+ featured only briefly in two video projects + two other Journey chapters

9. Dziga Vertov's Man with a Movie Camera (1929)
...awarded Feature, Director, Editing (Vertov)
+ featured only briefly in a video project

10. Stanley Donen and Gene Kelly's Singin' in the Rain (1952)
...awarded Feature, Supporting Actor (Donald O'Conner), Supporting Actress (Jean Hagen), Editing (Adrienne Fazan)


1. 2001: A Space Odyssey

2. Citizen Kane

3. Francis Ford Coppola's The Godfather (1972)
...awarded Feature, Supporting Actor (James Caan), Score (Nino Rota), Editing (William Reynolds, Paul Zinner), Ensemble, Scene (Closing the door on Kay), Line ("Leave the gun. Take the cannoli.") ...mentioned as very close calls for Actor (Al Pacino) + Cinematography (Gordon Willis) + Screenplay (Mario Puzo) + Scenes (Assassination of Sollozzo, Baptism of Blood)
...mentioned as additional close calls for Director + Actor (Marlon Brando) + Supporting Actor (Robert Duvall)
+ featured only briefly in a video project

4. (tie) Jeanne Dielman, 23 quai du Commerce, 1080 Bruxelles

4. (tie) Tokyo Story

6. Vertigo

7. Federico Fellini's 8 1/2 (1963)
...awarded Cinematography (Gianni di Venanzo)
+ featured only briefly in two video projects

8. Andrei Tarkovsky's Mirror (1975)
...awarded Director, #2 for 1974 after The Godfather Part II
+ featured only briefly in two video projects

9. (tie) In the Mood for Love

9. (tie) Abbas Kiarostami's Close-Up (1990)
*** podcast UPCOMING on Wednesday, October 11 ***
(listen ahead of time on $5/month Patreon tier)

9. (tie) Ingmar Bergman's Persona (1966)
...awarded Screenplay (Bergman), #4 for 1966 after Masculin Feminin & Daisies & Au Hasard Balthazar
...mentioned as close calls for Actress (Liv Ullman, Bibi Andersson), Director
+ featured only briefly in two video projects


11. F.W. Murnau's Sunrise: A Song of Two Humans (1927)
*** podcast UPCOMING on Wednesday, October 18 ***
(listen ahead of time on $5/month Patreon tier)
+ featured briefly in a video project

12. The Godfather

13. Jean Renoir's La Regle du Jeu (1939)
...awarded Cinematography (Jean-Paul Alphen, Jean Bachelet)

14. Agnes Varda's Cleo From 5 to 7 (1962)
...mentioned as top 5 honorable mention for 1962

15. John Ford's The Searchers (1956)
...awarded Feature, Actor (John Wayne), Score (Max Steiner), Cinematography (Winton Hoch)
+ featured only briefly in a video project

16. Maya Deren and Alexander Hacksmied's Meshes of the Afternoon (1943)
...awarded Short (tied w/ Red Hot Riding Hood)
+ featured only briefly in a video project

17. Close-Up

18. Persona

19. Francis Ford Coppola's Apocalypse Now (1979)
...awarded Director, Supporting Actor (Robert Duvall), Editing (Lisa Fruchtman, Gerald Greenberg, Walter Much), Ensemble, Scene (Killing Kurtz), Line ("I love the smell of napalm in the morning.")
+ featured only briefly in a video project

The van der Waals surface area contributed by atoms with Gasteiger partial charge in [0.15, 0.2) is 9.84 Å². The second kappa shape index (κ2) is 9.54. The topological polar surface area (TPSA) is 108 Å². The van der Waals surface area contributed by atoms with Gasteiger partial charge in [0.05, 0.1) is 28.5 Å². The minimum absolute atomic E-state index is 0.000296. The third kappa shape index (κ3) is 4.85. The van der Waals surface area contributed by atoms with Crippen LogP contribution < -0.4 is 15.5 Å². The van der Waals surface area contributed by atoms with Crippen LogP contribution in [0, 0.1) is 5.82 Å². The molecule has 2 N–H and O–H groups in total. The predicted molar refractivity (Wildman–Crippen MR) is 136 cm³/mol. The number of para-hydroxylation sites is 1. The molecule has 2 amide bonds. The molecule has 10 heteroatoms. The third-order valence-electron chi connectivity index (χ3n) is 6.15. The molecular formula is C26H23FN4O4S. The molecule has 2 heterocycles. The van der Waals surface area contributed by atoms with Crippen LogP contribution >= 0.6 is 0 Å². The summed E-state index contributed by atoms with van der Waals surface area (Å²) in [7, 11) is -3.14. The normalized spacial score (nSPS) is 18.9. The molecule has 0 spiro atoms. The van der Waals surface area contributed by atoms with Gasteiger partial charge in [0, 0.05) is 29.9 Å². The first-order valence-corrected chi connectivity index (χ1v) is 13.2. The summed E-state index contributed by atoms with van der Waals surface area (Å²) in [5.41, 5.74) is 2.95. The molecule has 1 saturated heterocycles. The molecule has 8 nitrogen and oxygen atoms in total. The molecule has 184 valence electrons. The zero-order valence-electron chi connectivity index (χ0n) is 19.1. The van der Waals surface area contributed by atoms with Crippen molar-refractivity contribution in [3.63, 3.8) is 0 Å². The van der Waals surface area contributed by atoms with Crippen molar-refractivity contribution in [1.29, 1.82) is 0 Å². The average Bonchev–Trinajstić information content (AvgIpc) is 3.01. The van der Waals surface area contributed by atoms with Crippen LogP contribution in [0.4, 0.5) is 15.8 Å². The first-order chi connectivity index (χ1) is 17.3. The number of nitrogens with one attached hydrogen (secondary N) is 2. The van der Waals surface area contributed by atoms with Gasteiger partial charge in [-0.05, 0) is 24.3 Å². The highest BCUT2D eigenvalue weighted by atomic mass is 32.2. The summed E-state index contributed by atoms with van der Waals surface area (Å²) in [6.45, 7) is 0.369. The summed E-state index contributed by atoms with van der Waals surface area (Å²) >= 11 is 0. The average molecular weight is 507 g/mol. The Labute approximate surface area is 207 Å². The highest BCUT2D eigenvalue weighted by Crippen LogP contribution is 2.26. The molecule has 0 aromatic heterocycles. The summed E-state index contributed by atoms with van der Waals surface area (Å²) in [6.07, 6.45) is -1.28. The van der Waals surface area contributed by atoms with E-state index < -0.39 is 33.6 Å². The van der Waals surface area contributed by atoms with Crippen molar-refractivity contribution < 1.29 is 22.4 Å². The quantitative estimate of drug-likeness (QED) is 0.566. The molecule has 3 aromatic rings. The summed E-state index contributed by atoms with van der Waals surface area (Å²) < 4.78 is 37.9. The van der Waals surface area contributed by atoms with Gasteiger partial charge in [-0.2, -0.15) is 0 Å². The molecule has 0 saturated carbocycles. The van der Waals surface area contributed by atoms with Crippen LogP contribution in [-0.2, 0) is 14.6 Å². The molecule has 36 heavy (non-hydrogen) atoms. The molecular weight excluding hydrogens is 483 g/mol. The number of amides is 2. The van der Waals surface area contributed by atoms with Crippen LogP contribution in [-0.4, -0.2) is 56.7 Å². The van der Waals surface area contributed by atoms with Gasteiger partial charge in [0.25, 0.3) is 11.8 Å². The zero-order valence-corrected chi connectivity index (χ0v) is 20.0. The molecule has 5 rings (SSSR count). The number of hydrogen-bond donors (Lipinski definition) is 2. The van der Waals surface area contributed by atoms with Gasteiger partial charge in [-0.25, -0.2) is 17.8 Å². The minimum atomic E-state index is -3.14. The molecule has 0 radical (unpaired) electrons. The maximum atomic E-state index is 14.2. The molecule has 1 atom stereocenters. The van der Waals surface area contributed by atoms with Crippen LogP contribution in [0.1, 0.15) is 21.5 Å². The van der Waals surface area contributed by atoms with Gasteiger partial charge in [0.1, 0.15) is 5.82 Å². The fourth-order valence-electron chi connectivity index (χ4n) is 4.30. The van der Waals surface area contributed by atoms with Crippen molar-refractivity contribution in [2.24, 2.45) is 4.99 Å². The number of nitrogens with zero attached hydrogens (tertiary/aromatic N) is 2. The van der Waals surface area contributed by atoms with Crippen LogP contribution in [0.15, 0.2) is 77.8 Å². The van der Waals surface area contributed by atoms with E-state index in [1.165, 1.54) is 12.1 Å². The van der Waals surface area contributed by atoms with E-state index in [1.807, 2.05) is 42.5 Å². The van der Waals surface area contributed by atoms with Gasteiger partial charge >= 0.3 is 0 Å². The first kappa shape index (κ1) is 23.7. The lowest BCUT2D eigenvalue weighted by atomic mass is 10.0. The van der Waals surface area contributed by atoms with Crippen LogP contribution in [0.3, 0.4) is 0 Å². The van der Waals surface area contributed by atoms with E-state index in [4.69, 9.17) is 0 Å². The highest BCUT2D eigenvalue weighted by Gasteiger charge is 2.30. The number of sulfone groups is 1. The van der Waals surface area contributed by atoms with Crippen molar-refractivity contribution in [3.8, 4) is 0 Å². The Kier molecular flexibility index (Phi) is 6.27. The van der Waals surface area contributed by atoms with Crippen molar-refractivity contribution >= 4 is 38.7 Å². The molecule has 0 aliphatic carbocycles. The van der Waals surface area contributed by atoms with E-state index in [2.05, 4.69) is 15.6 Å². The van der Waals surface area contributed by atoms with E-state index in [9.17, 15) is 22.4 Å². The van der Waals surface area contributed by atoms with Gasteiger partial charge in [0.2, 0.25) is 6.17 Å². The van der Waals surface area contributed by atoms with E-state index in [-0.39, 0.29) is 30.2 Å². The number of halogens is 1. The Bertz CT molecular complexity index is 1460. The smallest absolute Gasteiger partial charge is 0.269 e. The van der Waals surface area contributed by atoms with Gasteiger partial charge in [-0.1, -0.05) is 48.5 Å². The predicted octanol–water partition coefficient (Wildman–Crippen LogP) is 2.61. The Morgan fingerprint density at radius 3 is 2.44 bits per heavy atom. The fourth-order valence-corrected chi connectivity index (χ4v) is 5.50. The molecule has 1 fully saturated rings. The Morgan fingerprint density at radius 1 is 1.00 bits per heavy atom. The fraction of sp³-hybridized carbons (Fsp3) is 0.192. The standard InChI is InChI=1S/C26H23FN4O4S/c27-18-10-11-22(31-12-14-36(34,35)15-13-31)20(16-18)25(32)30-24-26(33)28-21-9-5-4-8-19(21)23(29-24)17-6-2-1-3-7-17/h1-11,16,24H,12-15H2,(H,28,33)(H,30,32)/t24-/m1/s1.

20. Akira Kurosawa's Seven Samurai (1954)
...awarded Cinematography (Asakazu Nakai), Editing (Akira Kurosawa)


12. (tie) Stanley Kubrick's Barry Lyndon (1975)
...awarded Feature, Director, Cinematography (John Alcott), Scene (The final duel)
+ featured only briefly in a video project

12. (tie) Martin Scorsese's Taxi Driver (1976)
...awarded Feature, Actor (Robert De Niro), Director, Supporting Actor (Harvey Keitel), Supporting Actress (Jodie Foster), Score (Bernard Herrmann), Editing (Tom Rolf, Melvin Shapiro), Ensemble

14. (tie) Beau Travail

14. (tie) Seven Samurai

14. (tie) Jean-Luc Godard's A Bout de Souffle (1960)
...awarded Editing (Cecile Decugis, Lila Herman)
+ featured only briefly in a video project

14. (tie) Andrei Tarkovsky's Stalker (1979)
*** podcast UPCOMING on Wednesday, October 25 ***
(listen ahead of time on $5/month Patreon tier)

The next top 5 films I haven't covered would have been...

A Woman Under the Influence tied for Directors' #18
The Battle of Algiers tied for Directors' #22
The Night of the Hunter tied for Critics' #25
Andrei Rublev tied for Directors' #26
Ordet tied for Directors' #30

I've seen all of those films before
(Andrei Rublev & Ordet were featured briefly in video projects)

The others in the top 100 that I haven't seen before are...

Vagabond tied for Directors' #41
La Cienaga tied for Directors' #62
Touki Bouki at Critics' #66
A Brighter Summer Day, Where Is the Friend's House & L'Argent all tied for Directors' #72
(not sure about Critics' #72 My Neighbor Totoro - may have only seen parts of it or had in the background during a social visit)
Taste of Cherry tied for Directors' #93

The others in the top 100 I've seen, but not covered (alphabetically):
The Ascent, L'Atalante, Blade Runner, Chungking Express, The Color of Pomegranates, Come and See (though that may change soon), Daughters of the Dust (aside from images as w/ many of the films mentioned above), Hidden, Ikiru, Imitation of Life, Journey to Italy, Kes, M, Madame de..., A Matter of Life and Death, maybe My Neighbor Totoro, New from Home, North by Northwest, La Notte, Once Upon a Time in the West, Pickpocket, The Red Shoes, Sansho the Bailiff, A Separation, Sherlock Jr., Some Like It Hot, Throne of Blood, Viridiana, Wanda, Yi Yi

The others in the top 100 I have covered before
(alphabetically w/ "*" as additional brief video project or Remembering the Movies round-up):

Previous Sight & Sound lists